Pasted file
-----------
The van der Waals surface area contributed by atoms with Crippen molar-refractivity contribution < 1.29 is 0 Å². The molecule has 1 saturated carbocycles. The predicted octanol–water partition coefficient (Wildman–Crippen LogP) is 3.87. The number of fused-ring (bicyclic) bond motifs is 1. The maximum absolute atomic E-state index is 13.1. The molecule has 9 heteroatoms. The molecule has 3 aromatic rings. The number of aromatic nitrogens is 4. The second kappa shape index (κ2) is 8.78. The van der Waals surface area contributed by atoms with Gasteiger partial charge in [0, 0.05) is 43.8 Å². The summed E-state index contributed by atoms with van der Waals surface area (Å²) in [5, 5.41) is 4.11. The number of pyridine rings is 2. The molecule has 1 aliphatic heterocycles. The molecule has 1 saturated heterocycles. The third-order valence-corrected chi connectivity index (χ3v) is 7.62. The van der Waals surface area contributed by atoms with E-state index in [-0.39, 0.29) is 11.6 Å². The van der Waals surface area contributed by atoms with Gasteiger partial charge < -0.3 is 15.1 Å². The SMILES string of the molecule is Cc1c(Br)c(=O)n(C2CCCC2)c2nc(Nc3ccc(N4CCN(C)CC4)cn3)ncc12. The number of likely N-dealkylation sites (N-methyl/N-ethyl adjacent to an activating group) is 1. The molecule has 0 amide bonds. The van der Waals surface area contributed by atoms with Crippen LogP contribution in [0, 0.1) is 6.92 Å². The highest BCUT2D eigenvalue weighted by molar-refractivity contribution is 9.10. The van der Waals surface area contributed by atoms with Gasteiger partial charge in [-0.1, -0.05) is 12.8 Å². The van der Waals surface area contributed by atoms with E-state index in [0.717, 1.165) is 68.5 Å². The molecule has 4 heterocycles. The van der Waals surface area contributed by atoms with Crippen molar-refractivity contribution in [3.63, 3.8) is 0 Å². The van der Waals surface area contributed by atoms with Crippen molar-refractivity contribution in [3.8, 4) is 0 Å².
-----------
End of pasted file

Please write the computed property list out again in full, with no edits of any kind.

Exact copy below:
The van der Waals surface area contributed by atoms with Crippen molar-refractivity contribution < 1.29 is 0 Å². The molecule has 1 saturated carbocycles. The predicted octanol–water partition coefficient (Wildman–Crippen LogP) is 3.87. The number of fused-ring (bicyclic) bond motifs is 1. The maximum absolute atomic E-state index is 13.1. The molecule has 9 heteroatoms. The molecule has 3 aromatic rings. The number of aromatic nitrogens is 4. The second kappa shape index (κ2) is 8.78. The van der Waals surface area contributed by atoms with Gasteiger partial charge in [0, 0.05) is 43.8 Å². The summed E-state index contributed by atoms with van der Waals surface area (Å²) in [5, 5.41) is 4.11. The number of pyridine rings is 2. The molecule has 1 aliphatic heterocycles. The molecule has 1 saturated heterocycles. The third-order valence-corrected chi connectivity index (χ3v) is 7.62. The van der Waals surface area contributed by atoms with E-state index in [-0.39, 0.29) is 11.6 Å². The van der Waals surface area contributed by atoms with Gasteiger partial charge < -0.3 is 15.1 Å². The SMILES string of the molecule is Cc1c(Br)c(=O)n(C2CCCC2)c2nc(Nc3ccc(N4CCN(C)CC4)cn3)ncc12. The number of likely N-dealkylation sites (N-methyl/N-ethyl adjacent to an activating group) is 1. The molecule has 0 amide bonds. The van der Waals surface area contributed by atoms with Crippen LogP contribution in [0, 0.1) is 6.92 Å². The highest BCUT2D eigenvalue weighted by molar-refractivity contribution is 9.10. The van der Waals surface area contributed by atoms with Gasteiger partial charge in [-0.1, -0.05) is 12.8 Å². The van der Waals surface area contributed by atoms with E-state index in [0.717, 1.165) is 68.5 Å². The molecule has 4 heterocycles. The van der Waals surface area contributed by atoms with Crippen molar-refractivity contribution in [3.63, 3.8) is 0 Å². The van der Waals surface area contributed by atoms with Crippen molar-refractivity contribution in [3.8, 4) is 0 Å².